The administration’s stated intention is not just to allow discrimination against us in insurance coverage, but in every facet of healthcare coverage and delivery (indeed, in every facet of American life and society such as protection from violent crime, as well as housing, education, and employment) including essential public services and basic human rights like emergency medical attention (where we face enough danger and abuse already. On March 28th, the Supreme Court is slated to hear a case that could strip trans* and intersex Americans of the protections of the 14th Amendment and render us second-class citizens for a generation, leaving us in a position where any form of discrimination against us is not only legal (as it already is in most states) and encouraged in the private sector, but where an emergency room doctor or nurse may legally be allowed to turn us away or let us bleed to death on the floor of the hospital if they claim that our mere existence ‘violates their religious beliefs’. Such a ruling will also virtually guarantee the ratification and adoption into law of what proponents call (in a fashion that would make Orwell blush) the “First Amendment Defense Act” or FADA, which President Trump has vowed he would sign. FADA would codify into law the ability of any private entity, institution which receives public funding, or governments and government employees themselves to freely discriminate not only against LGBTQIA Americans, but women who use birth-control, divorces, Muslims, Jews or anyone else claim one claims to have a ‘religious’ objection to interacting with. This would even apply to first responders like EMTs or police, leaving sex and gender minorities in a position where we are not even safe calling 911 if we are injured. This would exclude us from the protections of hate-crimes laws to prosecute violent crime and from police who could refuse to protect us. Any actions we take to protect ourselves from assault would be criminalized and we would be threatened with incarceration and rape for daring to defend ourselves from assault and an astronomical murder rate all because of a biodivergence with which we were born. The irony is that the very same people who lobby to deny us insurance coverage for transition are the same people who say that we have to be excluded and discriminated against because we look different or have ‘the wrong genitalia’ as a result of that denial.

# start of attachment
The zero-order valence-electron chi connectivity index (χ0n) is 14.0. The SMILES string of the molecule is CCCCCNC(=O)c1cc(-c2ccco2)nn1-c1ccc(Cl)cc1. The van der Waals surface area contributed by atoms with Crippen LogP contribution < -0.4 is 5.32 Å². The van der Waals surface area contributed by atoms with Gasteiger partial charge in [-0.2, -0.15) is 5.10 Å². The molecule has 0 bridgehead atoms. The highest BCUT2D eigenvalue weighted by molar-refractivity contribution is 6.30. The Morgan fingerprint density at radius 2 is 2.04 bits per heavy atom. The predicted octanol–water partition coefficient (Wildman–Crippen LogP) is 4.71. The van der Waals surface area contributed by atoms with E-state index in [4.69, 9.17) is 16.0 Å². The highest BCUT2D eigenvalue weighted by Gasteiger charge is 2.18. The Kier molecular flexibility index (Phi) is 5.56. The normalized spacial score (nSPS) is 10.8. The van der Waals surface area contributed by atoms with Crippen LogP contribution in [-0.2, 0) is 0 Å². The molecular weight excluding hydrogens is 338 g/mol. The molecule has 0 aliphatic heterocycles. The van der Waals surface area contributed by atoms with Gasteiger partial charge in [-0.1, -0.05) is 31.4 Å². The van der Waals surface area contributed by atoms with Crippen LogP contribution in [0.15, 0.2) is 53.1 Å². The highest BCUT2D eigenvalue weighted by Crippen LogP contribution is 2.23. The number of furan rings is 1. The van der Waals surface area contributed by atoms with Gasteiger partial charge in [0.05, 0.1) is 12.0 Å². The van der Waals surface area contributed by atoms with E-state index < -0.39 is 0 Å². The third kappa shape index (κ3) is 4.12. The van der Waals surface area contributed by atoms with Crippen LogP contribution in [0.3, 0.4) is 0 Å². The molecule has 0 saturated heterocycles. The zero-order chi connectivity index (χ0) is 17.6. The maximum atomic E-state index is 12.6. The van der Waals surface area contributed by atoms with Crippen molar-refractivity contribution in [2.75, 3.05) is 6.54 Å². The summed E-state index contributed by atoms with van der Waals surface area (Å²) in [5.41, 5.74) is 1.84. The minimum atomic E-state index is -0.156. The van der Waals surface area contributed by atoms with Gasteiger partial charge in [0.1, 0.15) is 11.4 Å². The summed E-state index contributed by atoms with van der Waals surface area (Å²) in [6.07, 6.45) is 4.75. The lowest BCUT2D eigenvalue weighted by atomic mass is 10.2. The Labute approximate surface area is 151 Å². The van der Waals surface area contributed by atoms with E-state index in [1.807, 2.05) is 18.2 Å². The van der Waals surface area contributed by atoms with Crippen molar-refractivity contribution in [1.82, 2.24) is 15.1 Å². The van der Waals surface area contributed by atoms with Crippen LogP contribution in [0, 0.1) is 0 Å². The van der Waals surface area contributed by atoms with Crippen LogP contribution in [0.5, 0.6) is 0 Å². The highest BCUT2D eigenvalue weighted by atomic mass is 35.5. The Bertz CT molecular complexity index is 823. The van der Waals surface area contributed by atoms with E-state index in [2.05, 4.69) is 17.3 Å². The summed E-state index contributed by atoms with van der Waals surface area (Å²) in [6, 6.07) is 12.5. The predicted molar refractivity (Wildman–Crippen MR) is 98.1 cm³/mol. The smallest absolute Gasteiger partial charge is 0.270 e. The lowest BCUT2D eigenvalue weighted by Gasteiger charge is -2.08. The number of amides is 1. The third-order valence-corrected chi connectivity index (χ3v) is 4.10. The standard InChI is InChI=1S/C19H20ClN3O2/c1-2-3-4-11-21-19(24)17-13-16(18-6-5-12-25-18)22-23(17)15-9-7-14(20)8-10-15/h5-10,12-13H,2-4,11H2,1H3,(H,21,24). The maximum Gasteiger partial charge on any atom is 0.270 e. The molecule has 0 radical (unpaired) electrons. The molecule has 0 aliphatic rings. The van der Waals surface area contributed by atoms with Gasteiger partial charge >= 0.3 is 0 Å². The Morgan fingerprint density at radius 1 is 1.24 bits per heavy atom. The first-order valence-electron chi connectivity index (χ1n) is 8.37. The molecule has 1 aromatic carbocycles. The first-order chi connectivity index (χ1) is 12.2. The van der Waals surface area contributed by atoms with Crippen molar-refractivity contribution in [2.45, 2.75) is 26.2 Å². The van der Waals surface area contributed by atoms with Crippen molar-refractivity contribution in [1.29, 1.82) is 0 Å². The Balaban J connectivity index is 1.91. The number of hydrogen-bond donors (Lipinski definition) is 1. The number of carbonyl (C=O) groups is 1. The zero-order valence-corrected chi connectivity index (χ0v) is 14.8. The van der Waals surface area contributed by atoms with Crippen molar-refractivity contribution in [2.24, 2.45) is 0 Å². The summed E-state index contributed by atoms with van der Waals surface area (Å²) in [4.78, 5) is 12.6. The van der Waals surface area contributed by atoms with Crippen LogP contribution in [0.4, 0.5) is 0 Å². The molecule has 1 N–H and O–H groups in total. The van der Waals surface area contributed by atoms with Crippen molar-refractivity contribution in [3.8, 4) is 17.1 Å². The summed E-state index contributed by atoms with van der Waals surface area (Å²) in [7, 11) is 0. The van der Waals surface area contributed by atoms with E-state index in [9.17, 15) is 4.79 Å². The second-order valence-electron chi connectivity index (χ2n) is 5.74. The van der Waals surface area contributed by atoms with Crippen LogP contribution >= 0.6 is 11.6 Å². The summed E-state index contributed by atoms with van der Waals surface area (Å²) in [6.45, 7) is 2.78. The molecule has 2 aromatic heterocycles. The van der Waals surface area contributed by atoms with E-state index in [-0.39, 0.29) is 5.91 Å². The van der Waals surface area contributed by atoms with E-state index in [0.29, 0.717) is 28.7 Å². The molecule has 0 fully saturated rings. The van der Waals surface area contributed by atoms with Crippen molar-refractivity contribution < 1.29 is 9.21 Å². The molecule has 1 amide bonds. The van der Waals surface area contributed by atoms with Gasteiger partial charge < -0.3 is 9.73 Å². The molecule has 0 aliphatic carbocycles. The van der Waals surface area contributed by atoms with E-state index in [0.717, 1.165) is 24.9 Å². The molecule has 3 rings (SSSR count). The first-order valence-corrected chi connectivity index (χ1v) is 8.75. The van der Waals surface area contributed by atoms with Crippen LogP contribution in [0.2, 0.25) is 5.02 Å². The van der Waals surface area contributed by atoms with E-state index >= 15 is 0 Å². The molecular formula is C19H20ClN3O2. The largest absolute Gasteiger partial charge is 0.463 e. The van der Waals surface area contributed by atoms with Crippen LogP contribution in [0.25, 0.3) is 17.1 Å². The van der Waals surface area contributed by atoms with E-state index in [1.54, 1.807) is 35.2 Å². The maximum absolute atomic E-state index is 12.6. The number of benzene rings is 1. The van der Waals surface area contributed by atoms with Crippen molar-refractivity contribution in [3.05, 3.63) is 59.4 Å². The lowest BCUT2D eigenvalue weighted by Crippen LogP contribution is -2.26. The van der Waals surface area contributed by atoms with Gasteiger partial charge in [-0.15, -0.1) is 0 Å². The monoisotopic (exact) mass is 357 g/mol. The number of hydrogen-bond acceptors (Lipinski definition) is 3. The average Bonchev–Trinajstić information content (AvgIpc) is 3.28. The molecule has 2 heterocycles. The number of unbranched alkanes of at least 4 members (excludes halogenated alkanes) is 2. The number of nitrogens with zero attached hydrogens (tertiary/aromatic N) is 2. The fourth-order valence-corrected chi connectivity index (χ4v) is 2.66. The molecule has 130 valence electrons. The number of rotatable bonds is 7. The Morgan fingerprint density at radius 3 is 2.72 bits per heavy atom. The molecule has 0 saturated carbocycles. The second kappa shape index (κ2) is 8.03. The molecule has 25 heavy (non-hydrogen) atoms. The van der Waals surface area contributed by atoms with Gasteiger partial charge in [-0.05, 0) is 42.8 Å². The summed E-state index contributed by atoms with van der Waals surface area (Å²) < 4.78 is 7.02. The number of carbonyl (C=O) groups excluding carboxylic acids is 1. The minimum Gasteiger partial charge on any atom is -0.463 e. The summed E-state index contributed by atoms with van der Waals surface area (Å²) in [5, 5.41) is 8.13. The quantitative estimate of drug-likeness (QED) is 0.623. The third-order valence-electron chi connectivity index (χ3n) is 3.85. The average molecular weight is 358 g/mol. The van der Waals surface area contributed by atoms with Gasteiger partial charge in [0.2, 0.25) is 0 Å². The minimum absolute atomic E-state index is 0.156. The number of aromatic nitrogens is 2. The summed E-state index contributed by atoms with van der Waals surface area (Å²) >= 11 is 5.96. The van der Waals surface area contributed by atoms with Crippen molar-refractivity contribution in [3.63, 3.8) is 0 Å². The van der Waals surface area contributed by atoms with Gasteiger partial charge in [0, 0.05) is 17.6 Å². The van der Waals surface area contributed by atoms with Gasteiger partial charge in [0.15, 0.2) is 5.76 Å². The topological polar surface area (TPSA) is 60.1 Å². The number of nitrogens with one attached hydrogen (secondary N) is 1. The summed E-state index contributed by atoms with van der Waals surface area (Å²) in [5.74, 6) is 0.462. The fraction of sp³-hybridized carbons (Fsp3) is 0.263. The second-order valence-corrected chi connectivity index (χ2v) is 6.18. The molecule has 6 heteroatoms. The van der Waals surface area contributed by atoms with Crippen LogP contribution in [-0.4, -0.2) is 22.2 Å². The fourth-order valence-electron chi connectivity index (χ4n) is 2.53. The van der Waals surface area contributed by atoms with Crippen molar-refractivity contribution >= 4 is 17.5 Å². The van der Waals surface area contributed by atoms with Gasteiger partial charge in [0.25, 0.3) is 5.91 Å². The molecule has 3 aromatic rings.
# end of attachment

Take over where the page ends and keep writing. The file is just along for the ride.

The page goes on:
For anyone who has taken the Hippocratic Oath, or who would call themselves a medical scholar or ethicist committed to health, human values, and saving lives, it falls to you now to ask yourself what action is required to uphold your vows and affirm your principles. You must ask yourself whether you have contributed to a state of affairs in which trans, intersex, and genderqueer patients are already afraid to seek medical care even before such discrimination becomes legal and actively encouraged and vindicated by the government. What would you have done, for example, if you were working at the prestigious Virginia teaching hospital where I was first refused admission under my legal name (which is on all my identification) only to then be inspected by a nurse who interrogated me about my genitals and breasts before branding me with a bracelet that said “Sex: U” for ‘undetermined’ (when all of my legal identification correctly says ‘F’) and then told me that I needed to be kept apart from other patients? Because that’s what happens to us right now. And now we are told that that is not vicious enough. Now we are told that not only will be forever denied insurance coverage for our care, punished for the very condition that we are denied treatment for, and casually treated with disdain and disrespect… we are told that for the crime of being born, we may be denied any and all medical care and basic human rights.
Words are not enough. If you are reading this, you are not in a position to claim neutrality in the face of this moral crisis. If you would truly claim to stand for the dignity and preservation of all human life, then it is your action that is required now. We must all speak out in public about these issues and be willing to confront our professional peers in medicine, nursing, insurance and ethics that discriminate irrespective of whether such behavior is legal. And we must work to ensure that discrimination is not ensconced into law: Contact your Congressional and state elected officials to let them know you are against FADA and that you stand for trans*, intersex, and queergender equal rights.